And then you would think that it would remain in the middle because no one would make a scene in the end.
And this is true. So actually people then decided to bring it all together to one point. And afterwards people were so happy about that choice because we did it all together. So while they were doing it, people were thinking, ah, it’s bringing it to feeding the children first.
That makes sense. Of course. Yeah. Because it starts with. So they started here in a completely different zone and this sort of half mind approach, this is what they’re experimenting with right now.
But also in science, for instance, in health to find the right treatment for certain diseases and stuff like that. And it really works.
So not just in politics, not just, but also in betting for instance, you can bet with horses literally. And the journalist who was part of that, she made a lot of money because all these experts were in the room and they were bringing it to a certain horse.
And then she met on the horse and she could have won a lot of money. They took for Oscars prediction as well. So it was a bit of the mundane things. But yeah, so I think the higher approach is super interesting.
That’s extremely interesting. So I think there are two interesting maybe insights in that or lessons or I don’t know, spiritual type of things in that. I think one is that we work better together if we understand that we are parts of one organism, I guess humanity as a global entity, as one organism.
You’re the kidneys and I’m the finger, I don’t know, whatever. I think that’s an interesting kind of thing. Your virtual ouija board sounds very cool actually. And the other, I think it’s also quite interesting that there’s magic in the interaction.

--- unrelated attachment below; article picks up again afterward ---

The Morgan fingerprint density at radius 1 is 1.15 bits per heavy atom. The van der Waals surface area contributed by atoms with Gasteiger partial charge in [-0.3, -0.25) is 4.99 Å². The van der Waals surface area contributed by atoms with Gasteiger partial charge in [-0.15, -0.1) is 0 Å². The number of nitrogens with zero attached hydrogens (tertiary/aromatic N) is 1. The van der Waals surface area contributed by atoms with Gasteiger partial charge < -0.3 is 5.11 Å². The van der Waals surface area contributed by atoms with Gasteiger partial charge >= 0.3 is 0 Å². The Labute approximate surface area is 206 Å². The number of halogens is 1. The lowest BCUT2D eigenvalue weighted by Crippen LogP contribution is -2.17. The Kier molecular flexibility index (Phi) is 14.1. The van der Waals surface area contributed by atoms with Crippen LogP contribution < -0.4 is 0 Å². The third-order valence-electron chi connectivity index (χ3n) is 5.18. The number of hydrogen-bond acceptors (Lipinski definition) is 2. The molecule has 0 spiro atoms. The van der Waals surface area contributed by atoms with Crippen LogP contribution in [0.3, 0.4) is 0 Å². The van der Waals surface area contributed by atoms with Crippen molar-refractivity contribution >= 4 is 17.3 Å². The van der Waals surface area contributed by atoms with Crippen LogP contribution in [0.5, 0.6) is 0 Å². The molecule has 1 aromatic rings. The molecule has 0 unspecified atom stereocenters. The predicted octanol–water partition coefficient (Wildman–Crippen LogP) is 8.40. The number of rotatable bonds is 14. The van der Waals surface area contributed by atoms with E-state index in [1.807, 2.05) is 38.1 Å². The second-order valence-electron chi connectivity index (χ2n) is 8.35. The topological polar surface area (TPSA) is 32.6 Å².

And the empathy that you bring for, oh, okay. So this wasn’t possible.
Yeah, it’s like one plus one is three kind of thing. There’s more in the working together. Does that make sense? Is it-
Yeah. Reassuring that also there’s the technology can bring high mind more.
I have the same. And to be part of that is so magical that you sit with people on level world and that of course we didn’t make a decision now where, but just to feel that power a little bit somewhere in Austin and then the rest is somewhere else. Was very much-
Also a bit paralyzing. Because I think if you are so much part of the bigger hole, well let me just flow, go with flow or I’m just not capable of imagining that. The thing I’m thinking is really changing it because there are so many people.
Well I think there were only a few who were all alone in a corner somewhere. But when there were, more people were joining, this is also so funny how that works. You would be there. People don’t want you to be lonely in that corner.
That’s great. Because I think it’s something very individual, its a visual thing, but it’s also a part of a group thing. Okay.
I thought it was magic. Right?
But did you talk as a group?
No. That’s because you shouldn’t talk. So you should really do it all alone.
It’s alone. Together. Alone. So I just want to stop here because this is fantastic. I want to keep this positive energy because this gives me hope for humanity. So, we only have a few minutes left.
So what I would say, or what I would propose is that we close our session today and just, let’s take just one moment to look around, make eye contact with some folks.
Make a new connection maybe. Just feel the energy and when it feels right, I’m not going to give a signal, but whenever it feels right, we’ll just clap altogether.